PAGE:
Embedded Computer Vision. (2017)


http://skipperswoodworks.com/shop This project was completed as a final project for 6.869 (Advances in Computer Vision), in collaboration with Mark Mazumder. Full details can be seen in the final report can be seen here. Source code can be seen here.

http://amalgamind.com/why-right-brain-education/picture4-3/

After a semester long course on machine learning and convolutional neural networks applied to computer vision, it was time for the class final project. After applying neural network models to beefed up servers and AWS instances, we wanted to see how far we could get with computer vision implemented in embedded computing environments for mobile computing. A great example of this is robotics, which are often SWaP (size, weight and power) constrained.

As our platform, we borrowed the MIT RACECAR from MIT’s 6.141 class. It has an embedded GPU with 4 GB of shared memory, a 720p camera, and an API for control of velocity and steering. The idea was to incorporate object detection in an autonomous control loop on a small robot car to recognize and follow a specific person as they walk around.  We track on shoes since the car’s camera is at ground-level. We also set a goal of only relying on onboard compute.

TensorFlow is running real-time inference as part of the control loop and computing the bounding boxes that you see in the car’s view. To command the car to autonomously track our shoes, we implemented two PID control loops, one each for velocity and steering. The steering controller’s error estimate attempts to keep the shoes centered in the image.

The velocity controller attempts to keep the bounding boxes at a fixed size, or distance. A median filter helps to maintain robustness and stability.

After some tuning of loop parameters, the robot showed reasonable convergence characteristics to step response in steering and distance:

 

For object detection, we used the Single-Shot Multibox, or SSD, network. SSD predicts object locations inside a set of default boxes at many aspect ratios and scales. For example, the cat matches the small blue box, and the dog matches the larger red box. TensorFlow’s SSD-MobileNet implementation has been optimized for embedded devices. For instance, Mobilenet’s separable convolution filters require far fewer multiplications than normal convolution. As a result, SSD-Mobilenet can achieve similar performance to more conventional CNNs while using a fraction of the resources.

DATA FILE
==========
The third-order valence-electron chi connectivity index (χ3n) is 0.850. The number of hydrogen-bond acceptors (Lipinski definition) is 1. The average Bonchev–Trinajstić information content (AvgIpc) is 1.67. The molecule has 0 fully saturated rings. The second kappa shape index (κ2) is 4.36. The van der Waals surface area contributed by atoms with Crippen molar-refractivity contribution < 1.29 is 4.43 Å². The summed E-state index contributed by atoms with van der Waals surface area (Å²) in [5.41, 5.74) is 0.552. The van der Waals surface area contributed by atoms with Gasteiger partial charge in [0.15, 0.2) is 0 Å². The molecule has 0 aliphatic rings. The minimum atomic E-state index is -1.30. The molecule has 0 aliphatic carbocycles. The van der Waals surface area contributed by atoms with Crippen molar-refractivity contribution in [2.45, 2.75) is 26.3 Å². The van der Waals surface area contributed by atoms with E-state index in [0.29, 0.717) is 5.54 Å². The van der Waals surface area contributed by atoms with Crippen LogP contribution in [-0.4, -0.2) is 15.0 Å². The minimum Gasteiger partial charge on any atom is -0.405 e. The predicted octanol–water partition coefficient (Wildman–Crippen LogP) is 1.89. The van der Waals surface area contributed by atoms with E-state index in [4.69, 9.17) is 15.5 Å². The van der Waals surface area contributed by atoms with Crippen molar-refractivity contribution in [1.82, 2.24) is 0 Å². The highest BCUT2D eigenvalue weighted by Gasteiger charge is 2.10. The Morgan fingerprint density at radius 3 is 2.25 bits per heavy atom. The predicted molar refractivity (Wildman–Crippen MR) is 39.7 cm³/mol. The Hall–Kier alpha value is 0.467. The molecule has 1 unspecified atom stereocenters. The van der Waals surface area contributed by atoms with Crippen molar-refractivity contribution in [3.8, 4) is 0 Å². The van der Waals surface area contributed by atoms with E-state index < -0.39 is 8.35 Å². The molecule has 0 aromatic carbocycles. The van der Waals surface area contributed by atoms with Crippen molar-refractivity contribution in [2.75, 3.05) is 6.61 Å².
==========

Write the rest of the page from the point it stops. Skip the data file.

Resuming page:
The RACECAR’s GPU shares memory with the CPU, so to fit our network on the device we further had to cap tensorflow’s memory allocator to under 2GB. We were able to achieve an on-device inference rate of 7 FPS. We unexpectedly had to recompile the linux kernel for it to support both the speed controller and tensorflow.

We used weights pre-trained on the COCO dataset, (which doesn’t actually contain a shoe category) and fine-tuned it using 1000 labeled images of our own shoes. Our model was fine-tuned for 14268 steps. Mean Average Precision (mAP) performance at 0.5 IoU (Intersection over Union) can be seen below:

We tried going a step further and implemented gesture control on our car. As the user’s hands are moved up and down, the car is commanded to move back and forth. We calculate the slope of the line between the two bounding boxes, and proportionally output a velocity command. The car stops when two hands are held level with each other. An example application for this might be in medical assistive technology for human-robot interactions.

As a final stretch goal, we fit a license plate recognition model onto our autonomous vehicle. Using existing models borrowed from the openalpr library, we were able to achieve this in real-time on-device. The system can achieve multiple simultaneous detections. We successfully simulated the use of low-end cameras by running inference on low resolution video. applications include traffic monitoring or self-driving cars.